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Written By ESR News Blog Editor Thomas Ahearn

California Governor Jerry Brown has signed legislation that will take effect January 1, 2017 – Assembly Bill (AB 1289) – and require Transportation Network Companies (TNCs) such as Uber and Lyft to conduct stricter background checks on their drivers or else face a fine up to $5,000 for each violation of the law.

Introduced by Assemblymen Jim Cooper (D-Elk Grove), AB 1289 will prohibit TNCs from employing drivers who are registered sex offenders, convicted of terrorism-related or violent felonies, or have been convicted of assault or battery, domestic violence, or driving under the influence in the past seven years.

Under the new law – which would add Section 5445.2 to the Public Utilities Code, relating to transportation – TNCs will be required to conduct (or have a third party conduct) local and national criminal background checks for every potential driver that include both of the following:

  • A multi-state and multi-jurisdictional criminal records locator or other similar commercial nationwide database with validation.
  • A search of the United States Department of Justice National Sex Offender Public Web site.

A violation of the new background checks law would be subject to a fine of not less than $1,000 and not more than $5,000 or by imprisonment in a county jail for not more than 3 months, or by both that fine and imprisonment. The full text of the bill is available here: California Assembly Bill 1289 (AB 1289).

In April 2016, Uber agreed pay at least $10 million to settle lawsuits filed by district attorneys in San Francisco and Los Angeles that claimed the company misled passengers about the quality of driver background checks and that figure could rise to $25 million if Uber does not fully comply with terms.

According to the settlement, Uber paid $5 million to the City and County of San Francisco and $5 million to the County of Los Angeles. An additional $7.5 million to San Francisco and $7.5 million to Los Angeles would be paid if it is determined that Uber failed to fully comply with the settlement.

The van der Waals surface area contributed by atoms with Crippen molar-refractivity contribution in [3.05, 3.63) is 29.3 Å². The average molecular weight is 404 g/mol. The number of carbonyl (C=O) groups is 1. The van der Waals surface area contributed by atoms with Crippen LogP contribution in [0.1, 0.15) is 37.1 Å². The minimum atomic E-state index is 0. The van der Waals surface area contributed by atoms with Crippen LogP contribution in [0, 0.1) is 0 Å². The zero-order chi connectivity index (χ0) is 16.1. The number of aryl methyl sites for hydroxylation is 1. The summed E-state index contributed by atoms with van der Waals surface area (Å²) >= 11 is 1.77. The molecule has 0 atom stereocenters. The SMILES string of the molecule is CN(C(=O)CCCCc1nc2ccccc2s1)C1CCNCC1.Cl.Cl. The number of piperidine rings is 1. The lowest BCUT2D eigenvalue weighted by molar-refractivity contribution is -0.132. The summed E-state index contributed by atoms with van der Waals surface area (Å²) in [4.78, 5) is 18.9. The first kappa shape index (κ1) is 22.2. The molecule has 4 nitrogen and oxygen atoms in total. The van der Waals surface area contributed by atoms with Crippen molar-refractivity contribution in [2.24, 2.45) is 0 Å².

In September 2016, the National Association of Professional Background Screeners (NAPBS®) submitted comments to the California Public Utilities Commission (CPUC) regarding the background checks of prospective TNC drivers under the ‘California Public Service Commission Rulemaking 12-12-011.’

The NAPBS comments noted differences between named-based background checks and fingerprint-based screening that “may not always provide a full picture of an individual’s criminal history and in fact were not intended to be used as a background screening tool for employment-related purposes.”

The NAPBS recommended to the CPUC “that any regulations concerning background screening requirements allow TNCs to use third-party screening services who have the ability to search multiple national, state, and local databases, rather than prescribing a scope of specific databases.”

Vetting TNC Drivers with Background Checks

Employment Screening Resources® (ESR) president and chief compliance officer Brad Landin wrote an opinion piece for – ‘Vetting drivers in the age of Uber’ – that cautioned against solely using private databases for background checks since they should not be relied upon as a standalone search.”

Landin wrote that private sector databases used solely for background checks are incomplete and subject to both false negatives (meaning a criminal record is missed) and false positives (meaning the record is about the wrong person or that, by law, the criminal matter should not have been reported).

He recommended employers should instead use “primary source courthouse records where a person has lived, worked, or studied for at least the past seven years” and suggested they “utilize a series of overlapping tools to exercise proper due diligence” when conducting background checks.

Employment Screening Resources® (ESR) is a global screening company that is accredited by the National Association of Professional Background Screeners (NAPBS) and undergoes annual SOC 2® audits to ensure the security of information used for background checks. To learn more, visit

NOTE: Employment Screening Resources® (ESR) does not provide or offer legal services or legal advice of any kind or nature. Any information on this website is for educational purposes only.

© 2016 Employment Screening Resources® (ESR) – Making copies or using of any part of the ESR News Blog or ESR website for any purpose other than your own personal use is prohibited unless written authorization is first obtained from ESR.

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